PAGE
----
<< Ïðåäûäóùàÿ ñòð. 14(èç 83 ñòð.)ÎÃËÀÂËÅÍÈÅ Ñëåäóþùàÿ >>
2 t âˆ’ 2i(t âˆ’ i âˆ’ i )2
0

where w = x âˆ’ y; r = |w|, = w2 /r and H0(1) (z) is a Hankel function of the Ã¿rst kind, as speciÃ¿ed
more fully in [10,11]. By taking x2 = 0 in (3.9), we see from (3.13) that u(x1 ; 0) satisÃ¿es an integral
equation with Toeplitz structure, and the fast Fourier transform yields its iterative solution e ciently.
Without loss of generality, we use the scale determined by k =1 in (3.9) â€“ (3.13). For this example,
the impedance is taken to be Ã¿ = 1:4ei =4 on the interval = {x: âˆ’ 40 Â¡ x1 Â¡ 40 ; x2 = 0}. At
two sample points (x1 â‰ˆ âˆ’20 and 20 ) taken from a 400-point discretisation of , we found the
following results with the VEA using 16 decimal place (MATLAB) arithmetic
(12)
= [ : : ; âˆ’0:36843 + 0:44072i; : : : ; âˆ’0:14507 + 0:55796i; : :];
0
(10)
= [ : : ; âˆ’0:36333 + 0:45614i; : : : ; âˆ’0:14565 + 0:56342i; : :];
2
(8)
= [ : : ; âˆ’0:36341 + 0:45582i; : : : ; âˆ’0:14568 + 0:56312i; : :];
4
(6)
= [ : : ; âˆ’0:36341 + 0:45583i; : : : ; âˆ’0:14569 + 0:56311i; : :];
6
(4)
= [ : : ; âˆ’0:36341 + 0:45583i; : : : ; âˆ’0:14569 + 0:56311i; : :];
8

where the converged Ã¿gures are shown in bold face.
Each of these results, showing just two of the components of a particular Ã„j) in columns Ã„ =
(

0; 2; : : : ; 8 of the vector-epsilon table, needs 12 iterations of (3.9) for its construction. In this appli-
cation, these results show that the VEA converges reasonably steadily, in contrast to Lanczos type
methods, eventually yielding Ã¿ve decimal places of precision.

Example 3.2 was chosen partly to demonstrate the use of the vector epsilon algorithm for a weakly
convergent sequence of complex-valued data, and partly because the problem is one which lends
itself to iterative methods. In fact, the example also shows that the VEA has used up 11 of the 15
decimal places of accuracy of the data to extrapolate the sequence to its limit. If greater precision
is required, other methods such as stabilised Lanczos or multigrid methods should be considered.
The success of the VEA in examples such as those given above is usually attributed to the fact
( j)
that the entries { 2k ; j = 0; 1; 2; : : :} are the exact limit of a convergent sequence S if S is generated
by precisely k nontrivial geometric components. This result is an immediate and direct generalisation
of that for the scalar case given in Section 2. The given vector sequence is represented by
j
k k
i
wÃ„ (Ã‚Ã„ )j ;
sj = C0 + CÃ„ (Ã‚Ã„ ) = sâˆž âˆ’ j = 0; 1; 2; : : : ; (3.14)
Ã„=1 i=0 Ã„=1

where each CÃ„ ; wÃ„ âˆˆ Cd ; Ã‚Ã„ âˆˆ C; |Ã‚Ã„ | Â¡ 1, and all the Ã‚Ã„ are distinct. The two representations used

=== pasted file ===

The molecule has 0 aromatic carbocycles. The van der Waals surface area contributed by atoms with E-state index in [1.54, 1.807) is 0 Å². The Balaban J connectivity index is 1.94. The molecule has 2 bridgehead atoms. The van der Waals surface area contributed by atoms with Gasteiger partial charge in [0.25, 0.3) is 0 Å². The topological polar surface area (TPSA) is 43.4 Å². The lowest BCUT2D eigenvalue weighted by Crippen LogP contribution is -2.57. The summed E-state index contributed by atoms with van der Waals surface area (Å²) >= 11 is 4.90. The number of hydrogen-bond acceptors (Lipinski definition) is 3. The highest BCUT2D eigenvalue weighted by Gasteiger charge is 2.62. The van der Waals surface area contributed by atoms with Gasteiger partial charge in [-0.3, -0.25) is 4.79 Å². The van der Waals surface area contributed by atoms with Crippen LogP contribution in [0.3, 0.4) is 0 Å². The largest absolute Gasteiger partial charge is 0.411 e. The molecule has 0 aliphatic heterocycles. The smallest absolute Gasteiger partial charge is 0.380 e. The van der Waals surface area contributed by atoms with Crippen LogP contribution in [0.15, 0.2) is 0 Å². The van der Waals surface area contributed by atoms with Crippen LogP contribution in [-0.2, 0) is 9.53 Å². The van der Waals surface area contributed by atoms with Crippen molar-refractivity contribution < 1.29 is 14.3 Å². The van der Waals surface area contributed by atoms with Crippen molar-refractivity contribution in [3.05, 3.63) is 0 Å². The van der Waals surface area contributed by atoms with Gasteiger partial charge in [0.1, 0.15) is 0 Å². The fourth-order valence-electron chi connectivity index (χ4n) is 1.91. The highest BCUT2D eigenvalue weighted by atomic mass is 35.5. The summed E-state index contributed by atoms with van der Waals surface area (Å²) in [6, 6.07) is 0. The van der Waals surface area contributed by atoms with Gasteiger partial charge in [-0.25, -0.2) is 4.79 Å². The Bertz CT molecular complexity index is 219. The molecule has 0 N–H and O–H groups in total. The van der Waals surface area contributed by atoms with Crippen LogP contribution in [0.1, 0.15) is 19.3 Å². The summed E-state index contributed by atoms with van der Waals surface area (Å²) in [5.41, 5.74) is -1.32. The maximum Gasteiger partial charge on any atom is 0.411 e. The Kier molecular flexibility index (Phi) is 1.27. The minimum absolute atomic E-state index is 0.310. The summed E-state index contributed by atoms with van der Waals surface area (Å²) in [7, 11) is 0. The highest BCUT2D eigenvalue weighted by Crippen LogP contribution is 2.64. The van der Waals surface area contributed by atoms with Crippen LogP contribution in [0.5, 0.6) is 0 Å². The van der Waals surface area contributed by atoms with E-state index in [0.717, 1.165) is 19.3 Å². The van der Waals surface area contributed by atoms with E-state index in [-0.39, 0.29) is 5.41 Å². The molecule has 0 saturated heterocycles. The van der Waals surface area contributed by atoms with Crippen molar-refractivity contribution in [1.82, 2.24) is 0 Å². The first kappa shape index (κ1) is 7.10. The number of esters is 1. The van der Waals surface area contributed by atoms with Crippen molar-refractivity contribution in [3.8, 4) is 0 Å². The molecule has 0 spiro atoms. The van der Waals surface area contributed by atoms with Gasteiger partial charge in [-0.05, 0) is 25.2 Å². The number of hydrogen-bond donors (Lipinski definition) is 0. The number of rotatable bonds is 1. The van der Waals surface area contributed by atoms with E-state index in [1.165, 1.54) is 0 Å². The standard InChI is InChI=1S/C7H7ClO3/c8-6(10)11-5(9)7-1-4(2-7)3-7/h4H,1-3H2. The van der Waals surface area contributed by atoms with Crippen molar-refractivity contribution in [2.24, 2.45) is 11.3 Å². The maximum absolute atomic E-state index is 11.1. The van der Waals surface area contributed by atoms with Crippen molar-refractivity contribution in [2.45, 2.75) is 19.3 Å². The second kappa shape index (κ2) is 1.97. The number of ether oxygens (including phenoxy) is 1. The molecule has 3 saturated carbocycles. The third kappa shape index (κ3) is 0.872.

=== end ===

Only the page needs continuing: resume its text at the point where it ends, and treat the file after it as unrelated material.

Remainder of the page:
in (3.14) are consistent if
k k
âˆ’1
CÃ„ = sâˆž âˆ’ wÃ„ and CÃ„ = wÃ„ (Ã‚Ã„ âˆ’ 1):
Ã„=0 Ã„=1

To establish this convergence result, and its generalisations, we must set up a formalism which
allows vectors to be treated algebraically.
64 P.R. Graves-Morris et al. / Journal of Computational and Applied Mathematics 122 (2000) 51â€“80

From the given sequence S = (si ; i = 0; 1; 2; : : : ; : si âˆˆ Cd ), we form the series coe cients
c0 := s0 ; ci := si âˆ’ siâˆ’1 ; i = 1; 2; 3; : : : (3.15)
and the associated generating function
f (z) = c0 + c1 z + c2 z 2 + Â· Â· Â· âˆˆ Cd [[z]]: (3.16)
Our Ã¿rst aim is to Ã¿nd an analogue of (2.15) which allows construction, at least in principle, of
the denominator polynomials of a vector-valued PadÃƒ approximant for f (z). This generalisation is
e
possible if the vectors cj in (3.16) are put in oneâ€“one correspondence with operators cj in a Cli ord
algebra A. The details of how this is done using an explicit matrix representation were basically
set out by McLeod [37]. We use his approach [26,27,38] and square matrices Ei , i = 1; 2; : : : ; 2d + 1
of dimension 22d+1 which obey the anticommutation relations
Ei Ej + Ej Ei = 2 ij I; (3.17)
where I is an identity matrix. The special matrix J = E2d+1 is used to form the operator products
Fi = JEd+i ; i = 1; 2; : : : ; d: (3.18)
Then, to each vector w = x + iy âˆˆ Cd whose real and imaginary parts x; y âˆˆ Rd , we associate the
operator
d d
w= xi E i + yi Fi : (3.19)
i=1 i=1

The real linear space V is deÃ¿ned as the set of all elements of the form (3.19). If w1 ; w2 âˆˆV
C C
d
correspond to w1 ; w2 âˆˆ C and ; Ã¿ are real, then
w3 = w1 + Ã¿w2 âˆˆ V (3.20)
C

corresponds uniquely to w3 = w1 + Ã¿w2 âˆˆ Cd . Were ; Ã¿ complex, the correspondence would not be
oneâ€“one. We refer to the space V as the isomorphic image of Cd , where the isomorphism preserves
C
linearity only in respect of real multipliers as shown in (3.20). Thus the image of f (z) is
f(z) = c0 + c1 z + c2 z 2 + Â· Â· Â· âˆˆ V [[z]]: (3.21)
C

The elements Ei , i = 1; 2; : : : ; 2d + 1 are often called the basis vectors of A, and their linear combi-
nations are called the vectors of A. Notice that the Fi are not vectors of A and so the vectors of
A do not form the space V. Products of the nonnull vectors of A are said to form the Lipschitz
C